WASHINGTON, DC. An all-electric medium-duty commercial truck is due to start rolling off a transatlantic production line in September to fill orders placed by prominent U.S. companies ranging from utility companies to beverage and snack distributors.

At a special event held on the National Mall in front of the U.S. Capitol, Smith Electric Vehicles U.S., which is owned by Private Investors Management and The Tanfield Group Plc, both based in Great Britain, showed off the Smith Newton all-electric commercial truck it will sell here.

The Smith Newton will be offered with a choice of three gross vehicle weight ratings (GVWRs): 16,535, 23,148, or 26,455 lbs. The truck boasts a top speed of 50 mph and a range of just over 100 miles on a single charge. It takes roughly six to eight hours to fully recharge its batteries.

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WASHINGTON, DC. An all-electric medium-duty commercial truck is due to start rolling off a transatlantic production line in September to fill orders placed by prominent U.S. companies ranging from utility companies to beverage and snack distributors.

At a special event held on the National Mall in front of the U.S. Capitol, Smith Electric Vehicles U.S., which is owned by Private Investors Management and The Tanfield Group Plc, both based in Great Britain, showed off the Smith Newton all-electric commercial truck it will sell here.

The Smith Newton will be offered with a choice of three gross vehicle weight ratings (GVWRs): 16,535, 23,148, or 26,455 lbs. The truck boasts a top speed of 50 mph and a range of just over 100 miles on a single charge. It takes roughly six to eight hours to fully recharge its batteries.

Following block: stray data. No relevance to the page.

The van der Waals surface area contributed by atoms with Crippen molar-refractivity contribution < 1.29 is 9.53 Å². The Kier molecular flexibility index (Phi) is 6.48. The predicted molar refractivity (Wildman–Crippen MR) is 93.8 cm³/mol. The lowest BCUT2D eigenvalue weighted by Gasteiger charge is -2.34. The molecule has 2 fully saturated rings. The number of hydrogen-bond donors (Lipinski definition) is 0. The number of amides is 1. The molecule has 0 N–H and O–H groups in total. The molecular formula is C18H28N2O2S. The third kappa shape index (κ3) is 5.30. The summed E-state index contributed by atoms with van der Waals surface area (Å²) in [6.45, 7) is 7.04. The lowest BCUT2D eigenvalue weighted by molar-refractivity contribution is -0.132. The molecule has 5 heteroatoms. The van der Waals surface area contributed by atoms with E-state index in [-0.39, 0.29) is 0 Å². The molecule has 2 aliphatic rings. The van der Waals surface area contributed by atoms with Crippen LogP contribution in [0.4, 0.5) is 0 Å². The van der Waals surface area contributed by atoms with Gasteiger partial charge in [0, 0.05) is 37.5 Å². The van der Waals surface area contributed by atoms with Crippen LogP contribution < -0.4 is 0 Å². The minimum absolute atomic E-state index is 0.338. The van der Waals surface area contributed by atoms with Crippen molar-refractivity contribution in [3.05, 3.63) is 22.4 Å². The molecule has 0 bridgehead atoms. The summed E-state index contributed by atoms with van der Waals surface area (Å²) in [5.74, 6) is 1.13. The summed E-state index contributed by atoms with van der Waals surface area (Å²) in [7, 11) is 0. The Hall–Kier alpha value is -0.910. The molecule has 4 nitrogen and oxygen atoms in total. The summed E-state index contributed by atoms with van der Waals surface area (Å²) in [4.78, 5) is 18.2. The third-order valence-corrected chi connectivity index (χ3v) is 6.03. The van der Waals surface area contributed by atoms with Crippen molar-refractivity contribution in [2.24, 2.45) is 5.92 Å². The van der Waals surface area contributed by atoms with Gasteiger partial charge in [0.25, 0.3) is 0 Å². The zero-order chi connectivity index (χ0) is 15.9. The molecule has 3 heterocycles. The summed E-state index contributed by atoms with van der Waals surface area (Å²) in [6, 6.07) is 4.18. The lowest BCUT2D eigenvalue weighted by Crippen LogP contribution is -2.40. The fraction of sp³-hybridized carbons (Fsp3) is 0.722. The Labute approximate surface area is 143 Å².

Kevin Beck, Smith’s vp-business development, told FleetOwner that the Smith Newton’s chassis and cab are built in the Czech Republic, then shipped to Smith’s assembly facility in Kansas City, MO, where the vehicle’s two lithium-ion battery packs (weighing anywhere from 7,392 lbs to 16,280 lbs, depending on the truck’s GVWR), drivetrain, and 120-kilowatt induction motor are installed. From start to finish – including the shipment of the chassis and cab from Europe – building one Smith Newton takes roughly two to three weeks.

Beck noted the company plans to roll out an all-electric version of the Ford Motor Co.’s Transit Connect van in partnership with the automaker early next year.

Major corporations with significant private fleet operations including Coca Cola, AT&T, and Frito Lay along with utility companies such as Pacific Gas & Electric and Kansas City Power & Light, have ordered Smith Newtons as they view the truck’s zero-emission profile as a good fit with urban medium-duty operations.

“We’ve been looking at using a mixture of alternative fuel in our fleet, from CNG [compressed natural gas] to hybrid-electric passenger vehicles and trucks,” Jerome Webber, vp-fleet operations for AT&T, told FleetOwner. “We conducted a six- to nine-month study looking at all the various alternatives to gasoline and diesel for our fleet and found all-electric trucks make a good fit in city operations. It gives us the potential to significantly reduce emissions while increasing our fleet’s overall fuel savings.”

Webber added that AT&T has committed to convert 20% of its fleet – roughly 15,000 vehicles – to a mix of alternative fuels, including all-electric trucks, over the next several years.

Sen. Samuel “Kit” Bond (R-MO), whose state is home to Smith’s U.S. assembly plant, pointed out that perhaps the biggest benefit of the Smith Newton all-electric truck will be its fuel savings. “All-electric trucks are good for the environment, yes, but good for the economy as well,” Bond said at the event. “These all-electric trucks make good sense – they increase fuel economy while reducing pollution.”